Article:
I share these strangely passionate opinions on epigraphs and prefaces/prologues/epilogues because Rules of Civility by Amor Towles, out in July from Viking, has a trifecta of elements I hate in books—an epigraph, a preface, and an epilogue. I was instantly concerned and predisposed to hating the book on principle. Upon finishing the book I am even more convinced I am right about epigraphs, prefaces, and epilogues, because this book did not need those elements to succeed.

The great news, though, is that despite these elements, Rules of Civility is a gorgeous, gorgeous must-read book that is an engaging story and a love letter to New York and writing about New York, just before the mid-century. The writing reflects the writer’s meticulous understanding of the tradition of writing preceding him, particularly the work of Fitzgerald and my beloved Edith Wharton. As I read the book I often thought, “This writer is a man who has read The Age of Innocence.” There is a dense, cinematic quality to the writing in Rules of Civility. No detail of life in New York City during the late 1930s is overlooked. From the first page, the reader is taken on a gin and champagne-soaked tour of Manhattan through the eyes of a Brighton Beach girl, Katey Kontent, who is making her way in the big city and reaching, reaching for something grander than New York society would otherwise allow her to have.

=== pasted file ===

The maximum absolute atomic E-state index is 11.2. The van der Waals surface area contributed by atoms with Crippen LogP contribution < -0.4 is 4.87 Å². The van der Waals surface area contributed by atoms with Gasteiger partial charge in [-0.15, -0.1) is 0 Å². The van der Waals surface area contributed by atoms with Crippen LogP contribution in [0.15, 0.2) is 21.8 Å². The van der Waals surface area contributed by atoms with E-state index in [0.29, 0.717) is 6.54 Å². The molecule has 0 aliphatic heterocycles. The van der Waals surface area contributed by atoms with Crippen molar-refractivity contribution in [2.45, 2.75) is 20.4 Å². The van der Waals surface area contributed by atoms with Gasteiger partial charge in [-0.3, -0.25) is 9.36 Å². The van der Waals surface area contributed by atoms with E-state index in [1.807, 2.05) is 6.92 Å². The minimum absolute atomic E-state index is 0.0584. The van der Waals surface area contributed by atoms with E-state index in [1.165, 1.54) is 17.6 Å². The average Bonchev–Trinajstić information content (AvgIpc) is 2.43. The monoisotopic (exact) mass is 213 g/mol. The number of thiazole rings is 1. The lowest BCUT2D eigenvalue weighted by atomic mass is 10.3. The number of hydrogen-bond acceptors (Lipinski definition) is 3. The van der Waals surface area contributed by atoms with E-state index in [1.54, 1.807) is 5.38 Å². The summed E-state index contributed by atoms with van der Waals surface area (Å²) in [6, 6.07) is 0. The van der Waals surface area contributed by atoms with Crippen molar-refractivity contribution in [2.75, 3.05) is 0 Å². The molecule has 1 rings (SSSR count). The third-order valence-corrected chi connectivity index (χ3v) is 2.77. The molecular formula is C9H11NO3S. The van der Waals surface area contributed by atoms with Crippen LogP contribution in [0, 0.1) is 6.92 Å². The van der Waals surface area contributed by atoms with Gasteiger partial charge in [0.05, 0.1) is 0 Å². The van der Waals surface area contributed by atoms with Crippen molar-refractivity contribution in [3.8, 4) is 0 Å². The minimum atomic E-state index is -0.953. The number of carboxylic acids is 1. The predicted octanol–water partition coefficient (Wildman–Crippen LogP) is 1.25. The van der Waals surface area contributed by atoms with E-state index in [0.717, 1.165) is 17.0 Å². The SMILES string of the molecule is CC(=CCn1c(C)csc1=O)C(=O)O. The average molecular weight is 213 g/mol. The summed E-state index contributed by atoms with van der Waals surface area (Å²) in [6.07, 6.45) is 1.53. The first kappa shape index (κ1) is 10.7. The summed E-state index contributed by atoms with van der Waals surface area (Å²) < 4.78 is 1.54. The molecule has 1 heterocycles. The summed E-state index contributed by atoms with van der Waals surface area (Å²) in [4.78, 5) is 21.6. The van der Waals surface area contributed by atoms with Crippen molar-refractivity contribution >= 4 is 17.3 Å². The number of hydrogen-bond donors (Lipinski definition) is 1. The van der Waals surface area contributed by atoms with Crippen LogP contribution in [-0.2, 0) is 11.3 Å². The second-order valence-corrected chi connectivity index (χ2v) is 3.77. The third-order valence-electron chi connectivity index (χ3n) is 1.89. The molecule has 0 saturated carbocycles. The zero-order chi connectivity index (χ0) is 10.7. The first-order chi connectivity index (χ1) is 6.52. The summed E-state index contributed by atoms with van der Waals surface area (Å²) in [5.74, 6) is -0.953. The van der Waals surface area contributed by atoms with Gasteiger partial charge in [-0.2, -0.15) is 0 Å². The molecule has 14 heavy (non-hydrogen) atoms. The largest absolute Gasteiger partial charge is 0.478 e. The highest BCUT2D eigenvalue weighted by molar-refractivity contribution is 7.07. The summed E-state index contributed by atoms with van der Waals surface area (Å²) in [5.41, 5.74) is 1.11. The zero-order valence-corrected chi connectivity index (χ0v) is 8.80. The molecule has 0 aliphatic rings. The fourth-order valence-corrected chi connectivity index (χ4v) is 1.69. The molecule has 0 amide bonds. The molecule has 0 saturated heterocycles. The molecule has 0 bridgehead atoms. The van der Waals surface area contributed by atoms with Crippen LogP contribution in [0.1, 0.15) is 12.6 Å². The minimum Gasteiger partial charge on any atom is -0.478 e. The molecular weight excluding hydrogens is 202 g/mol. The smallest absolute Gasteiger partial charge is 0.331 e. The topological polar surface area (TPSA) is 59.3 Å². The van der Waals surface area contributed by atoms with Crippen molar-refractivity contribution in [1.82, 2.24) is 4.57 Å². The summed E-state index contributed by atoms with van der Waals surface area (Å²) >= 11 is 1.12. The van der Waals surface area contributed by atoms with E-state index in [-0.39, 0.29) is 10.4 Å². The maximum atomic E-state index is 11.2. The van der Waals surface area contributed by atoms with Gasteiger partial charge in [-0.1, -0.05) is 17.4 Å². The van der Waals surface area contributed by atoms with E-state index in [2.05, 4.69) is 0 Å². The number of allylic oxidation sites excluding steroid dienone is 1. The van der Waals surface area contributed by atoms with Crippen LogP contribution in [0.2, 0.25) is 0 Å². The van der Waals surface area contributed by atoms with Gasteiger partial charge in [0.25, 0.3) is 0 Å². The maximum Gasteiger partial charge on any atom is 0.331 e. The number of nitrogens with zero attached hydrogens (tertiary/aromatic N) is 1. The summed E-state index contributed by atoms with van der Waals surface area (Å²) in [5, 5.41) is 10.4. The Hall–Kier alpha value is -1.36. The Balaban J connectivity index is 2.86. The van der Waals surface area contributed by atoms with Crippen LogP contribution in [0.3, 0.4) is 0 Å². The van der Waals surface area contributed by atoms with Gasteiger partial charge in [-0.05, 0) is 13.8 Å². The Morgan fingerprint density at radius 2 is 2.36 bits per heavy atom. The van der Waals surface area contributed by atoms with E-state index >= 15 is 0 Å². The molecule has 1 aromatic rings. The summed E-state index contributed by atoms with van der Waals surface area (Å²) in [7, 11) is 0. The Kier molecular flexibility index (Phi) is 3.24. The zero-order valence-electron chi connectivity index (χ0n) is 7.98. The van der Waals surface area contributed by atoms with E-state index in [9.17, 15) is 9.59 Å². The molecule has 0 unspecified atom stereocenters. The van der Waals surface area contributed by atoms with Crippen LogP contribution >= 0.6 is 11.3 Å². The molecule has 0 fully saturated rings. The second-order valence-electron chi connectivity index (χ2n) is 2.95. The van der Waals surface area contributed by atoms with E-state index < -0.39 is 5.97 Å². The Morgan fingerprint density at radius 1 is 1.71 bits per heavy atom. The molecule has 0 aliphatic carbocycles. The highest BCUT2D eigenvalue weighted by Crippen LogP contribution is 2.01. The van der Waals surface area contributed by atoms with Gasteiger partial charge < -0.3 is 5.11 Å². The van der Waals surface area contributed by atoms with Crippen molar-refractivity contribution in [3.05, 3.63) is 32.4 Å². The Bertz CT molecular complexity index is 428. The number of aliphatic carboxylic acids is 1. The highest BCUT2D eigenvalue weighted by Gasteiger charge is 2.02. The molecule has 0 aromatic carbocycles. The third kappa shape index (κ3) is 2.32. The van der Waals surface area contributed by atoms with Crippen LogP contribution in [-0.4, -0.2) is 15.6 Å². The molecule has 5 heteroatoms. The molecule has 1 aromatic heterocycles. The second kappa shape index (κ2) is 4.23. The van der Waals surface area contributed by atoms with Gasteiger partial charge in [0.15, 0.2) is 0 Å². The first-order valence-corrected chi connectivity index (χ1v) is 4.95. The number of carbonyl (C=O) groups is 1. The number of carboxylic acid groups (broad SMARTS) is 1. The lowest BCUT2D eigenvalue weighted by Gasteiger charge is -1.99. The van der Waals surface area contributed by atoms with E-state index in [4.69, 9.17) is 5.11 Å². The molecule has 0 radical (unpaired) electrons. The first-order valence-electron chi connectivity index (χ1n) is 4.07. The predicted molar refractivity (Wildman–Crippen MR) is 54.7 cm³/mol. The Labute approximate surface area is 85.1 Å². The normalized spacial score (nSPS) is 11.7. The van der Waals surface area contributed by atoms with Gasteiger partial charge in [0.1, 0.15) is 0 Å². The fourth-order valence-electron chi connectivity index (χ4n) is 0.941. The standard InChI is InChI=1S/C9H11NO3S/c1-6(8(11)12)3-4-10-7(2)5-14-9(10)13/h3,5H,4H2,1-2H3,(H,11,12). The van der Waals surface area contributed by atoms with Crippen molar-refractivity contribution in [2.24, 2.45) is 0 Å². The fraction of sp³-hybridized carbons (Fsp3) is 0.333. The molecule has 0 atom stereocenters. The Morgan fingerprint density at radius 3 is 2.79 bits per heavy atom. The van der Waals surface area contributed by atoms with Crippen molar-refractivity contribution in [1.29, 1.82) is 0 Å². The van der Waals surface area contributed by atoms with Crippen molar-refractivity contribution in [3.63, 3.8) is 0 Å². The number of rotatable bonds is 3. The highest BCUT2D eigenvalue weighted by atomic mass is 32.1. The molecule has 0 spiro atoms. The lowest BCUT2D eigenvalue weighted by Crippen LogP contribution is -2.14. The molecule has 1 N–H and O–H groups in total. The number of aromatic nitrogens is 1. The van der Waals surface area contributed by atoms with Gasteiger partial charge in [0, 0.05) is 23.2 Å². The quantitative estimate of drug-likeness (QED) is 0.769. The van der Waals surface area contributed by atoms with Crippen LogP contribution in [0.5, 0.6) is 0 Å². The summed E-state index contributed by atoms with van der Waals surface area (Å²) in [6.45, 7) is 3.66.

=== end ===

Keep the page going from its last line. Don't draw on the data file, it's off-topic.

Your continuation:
Katey Kontent is one of the most interesting female characters I’ve read in a long time and I give real credit to Towles for bringing this character to life in the way that he did. Kontent is smart, both pragmatic and somewhat of a dreamer, unabashed, witty, always able to come up with a clever retort. She never expresses any shame over her working class, immigrant upbringing in Brighton Beach, nor does she demonstrate any sort of mealy-mouthed deference to her social “betters.” That, ultimately, is the source of this character’s and the book’s immense charm.

Rules of Civility tells the story of Katey and her best friend Eve who meet New York banker Tinker Grey, at a jazz club on New Years Eve (“How the WASPs loved to nickname their children after the workaday trades: Tinker. Cooper. Smithy. Maybe it was to hearken back to their seventeenth-century New England bootstraps–the manual trades that had made them stalwart and humble and virtuous in the eyes of their Lord. Or maybe it was just a way of politely understating their predestination to having it all.”). The three immediately hit it off, both Katey and Eve vying for Tinker’s attention and affection so that they might someday leave the boarding house where they share a room and their jobs as legal secretaries. There’s an accident and Eve is seriously injured. Wracked with guilt, Tinker invites Eve to move in with him even though it’s clear he holds the most affection for Katey. Before long Eve and Tinker are in a relationship, Katey has moved into an apartment on her own, and the novel follows the next year of their lives, mostly Katey’s as she makes friends with the upper class and begins to move in their circles, and eventually becomes an editorial assistant for a new magazine, Gotham, about to debut under the leadership of a demanding, engagingly tyrannical editor. In the end, Katey learns that Tinker both is and is not the man she thought him to be and along the way meets what is so often referred to as a “colorful cast of characters,” who teach her all manner of things about life and love, wealth and status.